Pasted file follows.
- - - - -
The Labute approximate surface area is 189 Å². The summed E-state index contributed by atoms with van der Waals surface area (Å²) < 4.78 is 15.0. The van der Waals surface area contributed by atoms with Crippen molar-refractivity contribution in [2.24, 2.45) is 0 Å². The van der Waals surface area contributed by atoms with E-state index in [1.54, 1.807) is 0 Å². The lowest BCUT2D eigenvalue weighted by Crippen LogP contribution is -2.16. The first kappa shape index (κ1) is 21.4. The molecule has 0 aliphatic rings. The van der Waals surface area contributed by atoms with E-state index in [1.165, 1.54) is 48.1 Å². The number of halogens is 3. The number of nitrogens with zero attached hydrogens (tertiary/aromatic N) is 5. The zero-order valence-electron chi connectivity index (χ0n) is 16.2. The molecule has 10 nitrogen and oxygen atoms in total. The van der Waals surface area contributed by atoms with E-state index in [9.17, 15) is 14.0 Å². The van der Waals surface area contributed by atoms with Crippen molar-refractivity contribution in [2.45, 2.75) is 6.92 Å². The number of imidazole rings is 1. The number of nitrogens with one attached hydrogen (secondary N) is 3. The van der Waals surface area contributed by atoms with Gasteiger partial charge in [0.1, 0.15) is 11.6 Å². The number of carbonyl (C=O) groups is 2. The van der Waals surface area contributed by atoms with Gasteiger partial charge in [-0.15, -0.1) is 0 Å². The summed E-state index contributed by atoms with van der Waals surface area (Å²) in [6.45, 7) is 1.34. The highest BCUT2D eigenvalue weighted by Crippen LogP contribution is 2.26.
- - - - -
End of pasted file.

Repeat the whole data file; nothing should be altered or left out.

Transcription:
The Labute approximate surface area is 189 Å². The summed E-state index contributed by atoms with van der Waals surface area (Å²) < 4.78 is 15.0. The van der Waals surface area contributed by atoms with Crippen molar-refractivity contribution in [2.24, 2.45) is 0 Å². The van der Waals surface area contributed by atoms with E-state index in [1.54, 1.807) is 0 Å². The lowest BCUT2D eigenvalue weighted by Crippen LogP contribution is -2.16. The first kappa shape index (κ1) is 21.4. The molecule has 0 aliphatic rings. The van der Waals surface area contributed by atoms with E-state index in [1.165, 1.54) is 48.1 Å². The number of halogens is 3. The number of nitrogens with zero attached hydrogens (tertiary/aromatic N) is 5. The zero-order valence-electron chi connectivity index (χ0n) is 16.2. The molecule has 10 nitrogen and oxygen atoms in total. The van der Waals surface area contributed by atoms with E-state index in [9.17, 15) is 14.0 Å². The van der Waals surface area contributed by atoms with Crippen molar-refractivity contribution in [2.45, 2.75) is 6.92 Å². The number of imidazole rings is 1. The number of nitrogens with one attached hydrogen (secondary N) is 3. The van der Waals surface area contributed by atoms with Gasteiger partial charge in [0.1, 0.15) is 11.6 Å². The number of carbonyl (C=O) groups is 2. The van der Waals surface area contributed by atoms with Gasteiger partial charge in [-0.15, -0.1) is 0 Å². The summed E-state index contributed by atoms with van der Waals surface area (Å²) in [6.45, 7) is 1.34. The highest BCUT2D eigenvalue weighted by Crippen LogP contribution is 2.26.